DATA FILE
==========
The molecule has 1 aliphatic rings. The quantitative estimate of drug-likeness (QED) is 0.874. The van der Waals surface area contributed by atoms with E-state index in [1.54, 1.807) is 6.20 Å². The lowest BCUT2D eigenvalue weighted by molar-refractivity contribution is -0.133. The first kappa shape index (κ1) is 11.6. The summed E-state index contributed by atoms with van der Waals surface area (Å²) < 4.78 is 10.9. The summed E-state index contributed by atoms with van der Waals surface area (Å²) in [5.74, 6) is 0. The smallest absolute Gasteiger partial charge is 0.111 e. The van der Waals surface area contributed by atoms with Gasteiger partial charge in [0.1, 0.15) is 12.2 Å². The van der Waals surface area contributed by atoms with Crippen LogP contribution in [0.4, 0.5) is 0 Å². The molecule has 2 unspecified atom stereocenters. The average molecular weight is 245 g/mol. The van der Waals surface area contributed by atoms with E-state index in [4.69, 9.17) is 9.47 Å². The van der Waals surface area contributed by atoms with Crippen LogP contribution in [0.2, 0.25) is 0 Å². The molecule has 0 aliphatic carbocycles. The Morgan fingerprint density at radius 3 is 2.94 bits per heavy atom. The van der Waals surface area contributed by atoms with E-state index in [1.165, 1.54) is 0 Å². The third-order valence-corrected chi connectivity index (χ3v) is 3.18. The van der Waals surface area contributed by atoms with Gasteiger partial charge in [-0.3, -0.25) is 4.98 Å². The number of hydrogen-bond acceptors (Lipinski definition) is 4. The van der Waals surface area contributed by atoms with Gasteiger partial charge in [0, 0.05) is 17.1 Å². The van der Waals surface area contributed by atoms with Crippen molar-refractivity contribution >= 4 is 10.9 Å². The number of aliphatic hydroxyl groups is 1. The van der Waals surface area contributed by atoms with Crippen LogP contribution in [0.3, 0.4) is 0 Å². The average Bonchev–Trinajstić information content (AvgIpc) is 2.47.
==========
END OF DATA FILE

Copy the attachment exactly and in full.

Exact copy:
The molecule has 1 aliphatic rings. The quantitative estimate of drug-likeness (QED) is 0.874. The van der Waals surface area contributed by atoms with E-state index in [1.54, 1.807) is 6.20 Å². The lowest BCUT2D eigenvalue weighted by molar-refractivity contribution is -0.133. The first kappa shape index (κ1) is 11.6. The summed E-state index contributed by atoms with van der Waals surface area (Å²) < 4.78 is 10.9. The summed E-state index contributed by atoms with van der Waals surface area (Å²) in [5.74, 6) is 0. The smallest absolute Gasteiger partial charge is 0.111 e. The van der Waals surface area contributed by atoms with Gasteiger partial charge in [0.1, 0.15) is 12.2 Å². The van der Waals surface area contributed by atoms with Crippen LogP contribution in [0.4, 0.5) is 0 Å². The molecule has 2 unspecified atom stereocenters. The average molecular weight is 245 g/mol. The van der Waals surface area contributed by atoms with E-state index in [4.69, 9.17) is 9.47 Å². The van der Waals surface area contributed by atoms with Crippen LogP contribution in [0.2, 0.25) is 0 Å². The molecule has 0 aliphatic carbocycles. The Morgan fingerprint density at radius 3 is 2.94 bits per heavy atom. The van der Waals surface area contributed by atoms with E-state index in [1.165, 1.54) is 0 Å². The third-order valence-corrected chi connectivity index (χ3v) is 3.18. The van der Waals surface area contributed by atoms with Gasteiger partial charge in [-0.3, -0.25) is 4.98 Å². The number of hydrogen-bond acceptors (Lipinski definition) is 4. The van der Waals surface area contributed by atoms with Gasteiger partial charge in [0, 0.05) is 17.1 Å². The van der Waals surface area contributed by atoms with Crippen molar-refractivity contribution >= 4 is 10.9 Å². The number of aliphatic hydroxyl groups is 1. The van der Waals surface area contributed by atoms with Crippen LogP contribution in [0.3, 0.4) is 0 Å². The average Bonchev–Trinajstić information content (AvgIpc) is 2.47.